This observation in and of itself does not mean the Izborskists have complicity in the murder. But it does seek to prove objectively that the death has been used consciously from the start as an ideological and political instrument of Russian imperial power.
The Death of Daria Dugina and Speculation to Date
The apparent death of Russian Daria Dugina (29) in a car bombing on the outskirts of Moscow on August 20, 2022 caused a flurry of domestic and international media speculation. The explosion had killed the daughter of Alexander Dugin, one of the most notorious ideologists of the “Russian world”, a philosopher known among other things for his genocidal statements about Ukraine.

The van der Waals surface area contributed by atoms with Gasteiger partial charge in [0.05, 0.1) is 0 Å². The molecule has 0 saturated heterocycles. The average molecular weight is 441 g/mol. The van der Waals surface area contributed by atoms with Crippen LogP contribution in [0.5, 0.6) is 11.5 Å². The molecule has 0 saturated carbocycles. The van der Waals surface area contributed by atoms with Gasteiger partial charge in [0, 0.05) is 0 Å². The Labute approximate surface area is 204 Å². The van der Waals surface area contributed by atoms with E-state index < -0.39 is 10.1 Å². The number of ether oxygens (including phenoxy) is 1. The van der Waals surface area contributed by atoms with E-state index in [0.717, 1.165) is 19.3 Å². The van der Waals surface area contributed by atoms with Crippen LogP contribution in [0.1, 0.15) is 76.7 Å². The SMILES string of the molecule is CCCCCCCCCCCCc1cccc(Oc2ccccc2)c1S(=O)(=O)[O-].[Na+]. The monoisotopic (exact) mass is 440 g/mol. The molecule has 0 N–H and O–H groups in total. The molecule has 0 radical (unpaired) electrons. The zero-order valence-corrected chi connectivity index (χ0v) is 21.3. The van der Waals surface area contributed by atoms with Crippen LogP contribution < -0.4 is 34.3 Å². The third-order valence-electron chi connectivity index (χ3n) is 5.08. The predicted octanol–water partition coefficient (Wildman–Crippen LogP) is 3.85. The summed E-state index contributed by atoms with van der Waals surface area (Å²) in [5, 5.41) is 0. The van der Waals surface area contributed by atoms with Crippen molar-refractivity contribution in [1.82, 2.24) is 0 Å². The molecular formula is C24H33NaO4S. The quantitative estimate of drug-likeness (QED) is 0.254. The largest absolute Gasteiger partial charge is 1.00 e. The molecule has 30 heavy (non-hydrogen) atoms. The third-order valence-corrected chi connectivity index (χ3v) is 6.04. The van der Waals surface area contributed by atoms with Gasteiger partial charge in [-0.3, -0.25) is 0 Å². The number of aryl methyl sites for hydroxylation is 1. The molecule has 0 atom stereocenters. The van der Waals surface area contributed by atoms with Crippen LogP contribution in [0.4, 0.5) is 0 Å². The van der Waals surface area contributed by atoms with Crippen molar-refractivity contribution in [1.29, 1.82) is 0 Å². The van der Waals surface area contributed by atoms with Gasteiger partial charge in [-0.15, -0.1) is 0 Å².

Initial rumors suggested that Dugin himself was the target of the assassin(s), but that he had miraculously taken another vehicle at the last moment, as he and his daughter departed a right-wing folk festival called “Tradition”. In leaving the festival, Daria Dugina had taken her father’s car, so it would have been easy to mistake her for Alexander Dugin.
In the midst of the Russian invasion of Ukraine, it seemed parsimonious at first glance that whoever carried out this murder was likely sympathetic to the Ukrainian cause and/or hostile to the Russian nationalist cause.
Denis Pushilin, a leader in the Donetsk republic claimed without evidence that Ukrainian terrorists were responsible. On August 21, Foreign Ministry spokesperson Maria Zakharova echoed Pushilin and claimed that if Ukrainians were responsible, it would have to be examined as “state terrorism”.